I haven't made pâte à choux in about fifteen years, when I used to have problems shaping neat mounds of dough and it never seemed to rise properly. This time I followed the Cooks Illustrated recipe to a t, and found the gougères puffed up well enough (a bit more puff would have been welcome, but perhaps I'm being too demanding.) But the crust on them was somewhat hard, and all the drying in the oven made them really, really crisp. I like them a bit more tender.

Nevertheless, they were very tasty. And I was able to make them ahead and freeze them before baking. Which freed me from last-minute work so that I could concentrate on... my guests. Ahem. (If they are reading this I hope they don't feel bad. I'm just using them to give a spin to this post!)

Update February 2007: I've since tried another choux pastry recipe with better results, see here.

Recipe: Gougères (Cheese Puffs)
Source: Cooks Illustrated
This is a recipe which can be accessed with a paid subscription. I hope I'm not committing a copyright infringement by posting part of it here. If someone complains, I'll be happy to remove it.
[My comments in brackets]

Make one 12-inch ring or sixteen 3-inch puffs

Cream Puff Pastry
- 2 large eggs
- 1 large egg white
[I might just use 3 whole eggs, no additional egg white, next time. The extra yolk might add tenderness, and anyway it will be less wasteful]
- 5 tablespoons [71g] unsalted butter, cut into 10 pieces
- 1 ounce whole [28g] milk (2 tablespoons)
- 3 ounces [85g] water (6 tablespoons)
- 1/4 teaspoon table salt
- 2 1/2 ounces [70g] unbleached all-purpose flour (1/2 cup), sifted

Gougeres
- 3 ounces [84g] shredded Gruyère cheese (about 3/4 cup)
- Pinch cayenne pepper [I didn't have any, I used regular pepper]

1. Adjust oven rack to middle position and heat oven to 425 degrees [220°C]. Spray large (12-by 18-inch) baking sheet with nonstick cooking spray and line with parchment paper; set aside. Beat eggs and egg white in measuring cup or small bowl; you should have 1/2 cup (discard excess). Set aside.

2. Bring butter, milk, water, and salt to boil in small saucepan over medium heat, stirring once or twice. When mixture reaches full boil (butter should be fully melted), immediately remove saucepan from heat and stir in flour with heatproof spatula or wooden spoon until combined and mixture clears sides of pan. Return saucepan to low heat and cook, stirring constantly, using smearing motion, for 3 minutes, until mixture is slightly shiny with wet-sand appearance and tiny beads of fat appear on bottom of saucepan (temperature of paste should register 175 to 180 degrees on instant-read thermometer)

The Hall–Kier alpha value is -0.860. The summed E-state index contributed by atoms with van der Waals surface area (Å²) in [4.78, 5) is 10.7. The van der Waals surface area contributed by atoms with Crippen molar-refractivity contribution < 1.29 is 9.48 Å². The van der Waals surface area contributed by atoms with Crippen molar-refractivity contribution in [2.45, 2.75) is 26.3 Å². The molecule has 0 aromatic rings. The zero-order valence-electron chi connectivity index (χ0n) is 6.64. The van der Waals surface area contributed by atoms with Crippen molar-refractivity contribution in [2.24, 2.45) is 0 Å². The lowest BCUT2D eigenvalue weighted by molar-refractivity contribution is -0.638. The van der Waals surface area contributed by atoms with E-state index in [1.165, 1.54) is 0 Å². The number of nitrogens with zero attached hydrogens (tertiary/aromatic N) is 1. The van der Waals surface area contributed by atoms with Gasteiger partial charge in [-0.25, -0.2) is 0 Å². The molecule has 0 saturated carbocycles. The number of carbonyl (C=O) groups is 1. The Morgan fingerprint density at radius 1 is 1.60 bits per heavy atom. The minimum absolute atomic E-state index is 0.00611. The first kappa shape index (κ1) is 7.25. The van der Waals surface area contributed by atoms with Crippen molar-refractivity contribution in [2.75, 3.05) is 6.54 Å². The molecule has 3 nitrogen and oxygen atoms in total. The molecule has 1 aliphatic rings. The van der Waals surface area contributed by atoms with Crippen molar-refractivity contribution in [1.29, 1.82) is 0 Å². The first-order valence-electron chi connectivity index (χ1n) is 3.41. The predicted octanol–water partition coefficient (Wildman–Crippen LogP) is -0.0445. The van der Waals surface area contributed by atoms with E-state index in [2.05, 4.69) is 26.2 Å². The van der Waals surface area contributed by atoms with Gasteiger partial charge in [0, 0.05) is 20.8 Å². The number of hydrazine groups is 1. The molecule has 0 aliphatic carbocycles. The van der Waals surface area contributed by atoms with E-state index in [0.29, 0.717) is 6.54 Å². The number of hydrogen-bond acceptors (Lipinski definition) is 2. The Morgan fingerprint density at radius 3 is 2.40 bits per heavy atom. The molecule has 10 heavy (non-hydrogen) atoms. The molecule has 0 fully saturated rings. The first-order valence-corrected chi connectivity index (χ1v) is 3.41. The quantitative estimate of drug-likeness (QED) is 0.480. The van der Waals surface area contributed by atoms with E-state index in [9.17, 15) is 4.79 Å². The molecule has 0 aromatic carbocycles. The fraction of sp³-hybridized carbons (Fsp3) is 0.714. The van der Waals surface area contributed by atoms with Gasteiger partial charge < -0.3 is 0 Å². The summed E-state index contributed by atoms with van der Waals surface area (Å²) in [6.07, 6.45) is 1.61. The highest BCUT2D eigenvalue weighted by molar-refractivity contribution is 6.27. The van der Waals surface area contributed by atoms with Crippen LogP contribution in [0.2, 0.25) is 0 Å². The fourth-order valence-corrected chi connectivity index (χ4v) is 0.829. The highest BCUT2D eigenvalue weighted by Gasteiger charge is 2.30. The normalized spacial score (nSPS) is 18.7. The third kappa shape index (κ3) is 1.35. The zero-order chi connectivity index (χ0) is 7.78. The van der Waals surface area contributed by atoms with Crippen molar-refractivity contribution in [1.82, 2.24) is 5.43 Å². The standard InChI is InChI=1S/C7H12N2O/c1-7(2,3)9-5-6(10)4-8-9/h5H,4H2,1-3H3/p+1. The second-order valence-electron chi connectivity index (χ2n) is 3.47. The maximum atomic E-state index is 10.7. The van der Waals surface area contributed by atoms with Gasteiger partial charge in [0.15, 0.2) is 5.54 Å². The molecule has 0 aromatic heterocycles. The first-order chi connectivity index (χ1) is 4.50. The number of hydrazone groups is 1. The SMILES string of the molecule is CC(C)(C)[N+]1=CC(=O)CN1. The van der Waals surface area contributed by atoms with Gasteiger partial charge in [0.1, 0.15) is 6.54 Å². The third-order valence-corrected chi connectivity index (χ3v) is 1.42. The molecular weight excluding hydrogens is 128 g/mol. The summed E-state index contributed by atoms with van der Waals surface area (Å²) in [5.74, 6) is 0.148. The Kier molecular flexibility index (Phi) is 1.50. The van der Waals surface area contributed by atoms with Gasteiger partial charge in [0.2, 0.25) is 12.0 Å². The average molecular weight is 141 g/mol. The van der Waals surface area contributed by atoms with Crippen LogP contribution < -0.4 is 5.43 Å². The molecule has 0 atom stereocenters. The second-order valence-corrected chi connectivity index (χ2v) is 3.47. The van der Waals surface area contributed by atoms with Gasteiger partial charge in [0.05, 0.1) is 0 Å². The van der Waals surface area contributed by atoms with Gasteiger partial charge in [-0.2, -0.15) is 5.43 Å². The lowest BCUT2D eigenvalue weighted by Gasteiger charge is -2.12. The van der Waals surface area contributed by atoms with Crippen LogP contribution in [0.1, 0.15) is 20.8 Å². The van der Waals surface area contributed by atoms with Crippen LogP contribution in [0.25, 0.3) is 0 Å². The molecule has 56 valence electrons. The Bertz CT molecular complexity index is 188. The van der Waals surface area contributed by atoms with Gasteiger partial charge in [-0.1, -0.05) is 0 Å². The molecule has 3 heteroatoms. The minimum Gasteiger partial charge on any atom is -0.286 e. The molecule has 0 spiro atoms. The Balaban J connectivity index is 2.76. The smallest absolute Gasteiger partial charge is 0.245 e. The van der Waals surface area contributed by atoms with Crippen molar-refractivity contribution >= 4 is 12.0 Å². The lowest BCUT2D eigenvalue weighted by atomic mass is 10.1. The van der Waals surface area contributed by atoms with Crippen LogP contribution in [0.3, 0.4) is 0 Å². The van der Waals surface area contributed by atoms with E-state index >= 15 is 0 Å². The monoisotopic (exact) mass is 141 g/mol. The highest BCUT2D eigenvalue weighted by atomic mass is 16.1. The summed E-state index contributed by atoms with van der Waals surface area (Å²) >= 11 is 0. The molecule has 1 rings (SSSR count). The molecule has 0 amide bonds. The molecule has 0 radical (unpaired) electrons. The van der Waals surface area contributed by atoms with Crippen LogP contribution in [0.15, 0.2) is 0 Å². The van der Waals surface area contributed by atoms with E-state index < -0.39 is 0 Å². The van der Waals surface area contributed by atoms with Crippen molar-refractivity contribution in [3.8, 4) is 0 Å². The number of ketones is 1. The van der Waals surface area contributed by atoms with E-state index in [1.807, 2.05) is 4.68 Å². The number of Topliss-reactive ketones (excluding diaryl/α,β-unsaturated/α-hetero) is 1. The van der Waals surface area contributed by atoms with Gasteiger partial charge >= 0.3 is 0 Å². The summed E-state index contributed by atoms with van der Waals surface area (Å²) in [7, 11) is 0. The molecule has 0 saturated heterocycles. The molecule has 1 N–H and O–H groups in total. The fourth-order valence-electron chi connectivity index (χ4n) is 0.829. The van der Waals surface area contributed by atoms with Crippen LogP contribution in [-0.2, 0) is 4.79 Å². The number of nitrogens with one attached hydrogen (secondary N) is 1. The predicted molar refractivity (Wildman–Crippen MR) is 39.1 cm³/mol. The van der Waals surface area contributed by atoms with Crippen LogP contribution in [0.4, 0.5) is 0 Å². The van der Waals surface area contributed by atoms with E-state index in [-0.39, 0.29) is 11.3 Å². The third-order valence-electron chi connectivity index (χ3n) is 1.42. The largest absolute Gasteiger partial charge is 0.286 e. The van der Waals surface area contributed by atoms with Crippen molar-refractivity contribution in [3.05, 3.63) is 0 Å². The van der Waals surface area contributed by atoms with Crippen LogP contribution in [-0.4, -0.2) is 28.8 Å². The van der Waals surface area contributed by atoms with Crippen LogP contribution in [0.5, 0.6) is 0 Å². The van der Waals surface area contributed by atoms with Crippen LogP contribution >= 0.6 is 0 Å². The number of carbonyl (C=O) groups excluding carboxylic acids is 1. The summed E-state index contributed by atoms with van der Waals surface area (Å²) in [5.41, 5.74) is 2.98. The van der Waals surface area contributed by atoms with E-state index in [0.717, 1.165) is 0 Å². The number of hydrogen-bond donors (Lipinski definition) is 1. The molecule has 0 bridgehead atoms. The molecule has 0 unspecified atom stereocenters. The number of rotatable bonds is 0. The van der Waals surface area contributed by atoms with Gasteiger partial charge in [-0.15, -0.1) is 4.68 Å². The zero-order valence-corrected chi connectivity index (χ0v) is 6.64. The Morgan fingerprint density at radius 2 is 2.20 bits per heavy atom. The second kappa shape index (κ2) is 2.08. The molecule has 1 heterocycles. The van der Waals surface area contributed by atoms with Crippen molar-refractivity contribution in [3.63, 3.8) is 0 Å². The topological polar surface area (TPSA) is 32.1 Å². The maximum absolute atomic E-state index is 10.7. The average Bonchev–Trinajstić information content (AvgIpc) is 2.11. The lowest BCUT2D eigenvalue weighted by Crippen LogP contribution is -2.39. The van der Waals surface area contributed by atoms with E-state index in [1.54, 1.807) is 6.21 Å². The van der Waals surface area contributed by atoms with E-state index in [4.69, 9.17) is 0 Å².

[I found it registered this temperature well before the 3 minutes, so I chose to follow the 3 minutes instruction rather than the temperature intstruction. Maybe I dried my dough out too long, which would explain the hard crust?].

3. Immediately transfer mixture to food processor [I transferred to a mixing bowl and used my hand-held mixer with the whisk attachments] and process with feed tube open for 10 seconds to cool slightly. With machine running, gradually add eggs in steady stream. When all eggs have been added, add the cheese and cayenne pepper and scrape down sides of bowl, then process for 30 seconds until smooth, thick, sticky paste forms.
(If not using immediately, transfer paste to medium bowl, cover surface flush with sheet of plastic wrap sprayed lightly with nonstick cooking spray, and store at room temperature for up to 2 hours.)

4. Fold down top 3 or 4 inches of 14- or 16-inch pastry bag fitted with 1/2-inch plain tip to form a cuff. Hold bag open with one hand in cuff and fill bag with paste. Unfold cuff, lay bag on work surface ["Lay bag on work surface!" What good advice. I'm pretty new to piping and always get frustrated as the contents of the piping bag slip out of the tip while I try to push the dough together to chase out air pockets], and, using hands or bench scraper, push paste into lower portion of pastry bag. Twist top of bag and pipe paste into sixteen 2-inch mounds arranged in a ring [I didn't make a ring, just individual puffs.] with the sides of the puffs just touching each other.
Use the back of a teaspoon dipped in a bowl of cold water to even out the shape and smooth the surface of the piped mounds. [In this photo you see one of the mounds before I flattened it with a wet teaspoon]

[Some recipes say you can freeze the dough inside a plastic pastry bag, thaw it over several hours in the fridge then pipe and bake as directed. I actually piped all the puffs, flash-froze some them on a cookie sheet, then once they were hard I put them in a plastic bag and returned them to the freezer. I then put them on a cookie sheet to defrost in the fridge before baking them. I didn't notice any major differences between the ones I baked fresh as a test and those that had been frozen as described.]

5. Bake 15 minutes (do not open oven door), then reduce oven temperature to 375 degrees [190°C] and continue to bake until golden brown and fairly firm (the ring should not be soft and squishy), 12 to 14 minutes longer. (The puffs will have baked into each other but will still remain distinct). [I know the smaller puffs neeed less baking time than the ring, but maybe I didn't make enough of an adjustment.] Remove baking sheet from oven. With paring knife, cut 3/4-inch slit into side of each puff to release steam; [this was not necessary for me as the puffs were quite hard] return the ring to oven, turn off oven, and prop oven door open with handle of wooden spoon. Dry the ring in turned-off oven until centers are just moist (not wet) and puffs are crisp, about 45 minutes [again, not necessary for me]. Transfer ring to wire rack until warm. Serve warm. (The ring can be cooled completely and stored at room temperature for up to 24 hours or frozen in zipper-lock plastic bag for up to 1 month. Before serving, crisp room temperature ring in 300-degree [150°C] oven 5 to 8 minutes, crisp frozen ring 8 to 10 minutes.)